You’ll get lost as a viewer if you’re watching four rounds of one event. That’ll start at two o’clock. Two hours later is your quarterfinals. The next day starts at 2. 45 and your finals are at 5. 30. So there’s some resting time in between. And,

Athletes also know at this level, still, even in 1924, to save a little bit in the tank for the finals. Do what you have to do to get into the next round. It’s not going to be as fast, but then in the finals, that’s when you really bring it.

[00:36:26] Dan LeFebvre: Would that be across the board for all the athletes then?

That they would all be running about the same number of races? Or would you have some that are Because, like in the movie, I get the impression that Erica’s run more oh, yeah, I ran two races today. He’s so I get the impression. He’s run more than the other athletes that are running the same race or they all run the same.

[00:36:45] Jill Jaracz: I think with that, they’re going back to this. Oh, you can run the 400 2 days before. We’re gonna put you in the four hundred swap you out here at the event kind of thing and i think that’s what they’re using that as a mechanism to heighten the drama versus this is it’s not another day at the office but.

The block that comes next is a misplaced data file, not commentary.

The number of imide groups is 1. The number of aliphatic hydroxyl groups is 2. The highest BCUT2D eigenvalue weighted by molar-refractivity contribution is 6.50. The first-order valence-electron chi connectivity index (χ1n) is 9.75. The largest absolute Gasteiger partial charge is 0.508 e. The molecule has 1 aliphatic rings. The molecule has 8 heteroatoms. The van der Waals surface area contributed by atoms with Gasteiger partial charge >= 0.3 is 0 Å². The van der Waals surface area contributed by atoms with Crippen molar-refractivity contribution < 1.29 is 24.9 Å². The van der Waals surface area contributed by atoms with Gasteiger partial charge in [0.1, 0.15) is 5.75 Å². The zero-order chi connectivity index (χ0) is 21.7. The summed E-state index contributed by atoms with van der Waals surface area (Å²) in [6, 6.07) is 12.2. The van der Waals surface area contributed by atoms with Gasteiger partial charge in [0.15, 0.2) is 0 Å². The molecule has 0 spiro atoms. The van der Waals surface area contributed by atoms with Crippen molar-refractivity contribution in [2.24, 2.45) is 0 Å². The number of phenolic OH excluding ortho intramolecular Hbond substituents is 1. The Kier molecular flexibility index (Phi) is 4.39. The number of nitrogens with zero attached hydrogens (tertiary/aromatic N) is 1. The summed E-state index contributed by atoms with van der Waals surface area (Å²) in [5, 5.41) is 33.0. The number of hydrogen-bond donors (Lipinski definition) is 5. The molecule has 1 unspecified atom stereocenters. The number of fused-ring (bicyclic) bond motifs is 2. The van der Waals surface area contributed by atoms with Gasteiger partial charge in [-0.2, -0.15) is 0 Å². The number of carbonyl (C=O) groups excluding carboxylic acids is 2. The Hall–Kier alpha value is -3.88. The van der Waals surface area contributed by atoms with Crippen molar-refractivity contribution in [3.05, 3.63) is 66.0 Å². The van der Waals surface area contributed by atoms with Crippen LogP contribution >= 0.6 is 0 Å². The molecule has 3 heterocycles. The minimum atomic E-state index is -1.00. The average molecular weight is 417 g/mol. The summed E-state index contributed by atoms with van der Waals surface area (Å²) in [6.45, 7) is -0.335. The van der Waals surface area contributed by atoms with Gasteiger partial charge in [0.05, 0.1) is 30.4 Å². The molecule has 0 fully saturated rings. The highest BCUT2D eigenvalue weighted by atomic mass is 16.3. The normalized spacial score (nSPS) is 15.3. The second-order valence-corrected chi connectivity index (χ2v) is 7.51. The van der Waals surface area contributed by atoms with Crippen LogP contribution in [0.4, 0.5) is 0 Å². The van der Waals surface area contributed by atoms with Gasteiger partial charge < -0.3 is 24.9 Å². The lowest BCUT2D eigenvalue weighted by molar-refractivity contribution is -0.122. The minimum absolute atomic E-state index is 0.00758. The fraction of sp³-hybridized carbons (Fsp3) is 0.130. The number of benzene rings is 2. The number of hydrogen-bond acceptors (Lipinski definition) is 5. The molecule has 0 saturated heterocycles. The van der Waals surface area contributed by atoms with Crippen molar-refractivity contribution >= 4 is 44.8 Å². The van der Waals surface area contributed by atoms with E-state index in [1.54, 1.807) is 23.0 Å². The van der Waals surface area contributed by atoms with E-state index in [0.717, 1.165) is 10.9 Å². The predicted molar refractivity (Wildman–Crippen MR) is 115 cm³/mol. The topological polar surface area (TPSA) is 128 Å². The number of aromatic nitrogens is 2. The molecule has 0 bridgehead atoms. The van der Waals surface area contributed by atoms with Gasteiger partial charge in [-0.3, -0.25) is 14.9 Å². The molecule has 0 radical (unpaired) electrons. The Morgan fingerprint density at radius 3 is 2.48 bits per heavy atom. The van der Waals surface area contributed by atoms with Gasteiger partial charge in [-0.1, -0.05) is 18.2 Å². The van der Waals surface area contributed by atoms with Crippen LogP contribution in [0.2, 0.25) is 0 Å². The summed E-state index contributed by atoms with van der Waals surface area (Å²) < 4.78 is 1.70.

They know how to do this work

[00:37:10] Alison Brown: and all the runners in the finals have run the same number of rounds to get to the finals. So it’s not Oh, they had to run extra races to get there. It’s all, heats, quarters, semis, finals.

[00:37:26] Dan LeFebvre: Sure. Sure. Okay. Okay. And just to just take, almost take a step back from those races, cause we do see in the movie a lot of.

Races that are mentioned, like I talk about Lord Lindsey when he’s Oh, I just, I already won my medal. He just mentions that. He doesn’t, we don’t really see that. So just, can you give a overall timeline, what sort of races were run then?

[00:37:46] Alison Brown: We don’t see any of the heats. We don’t see any, we only see finals.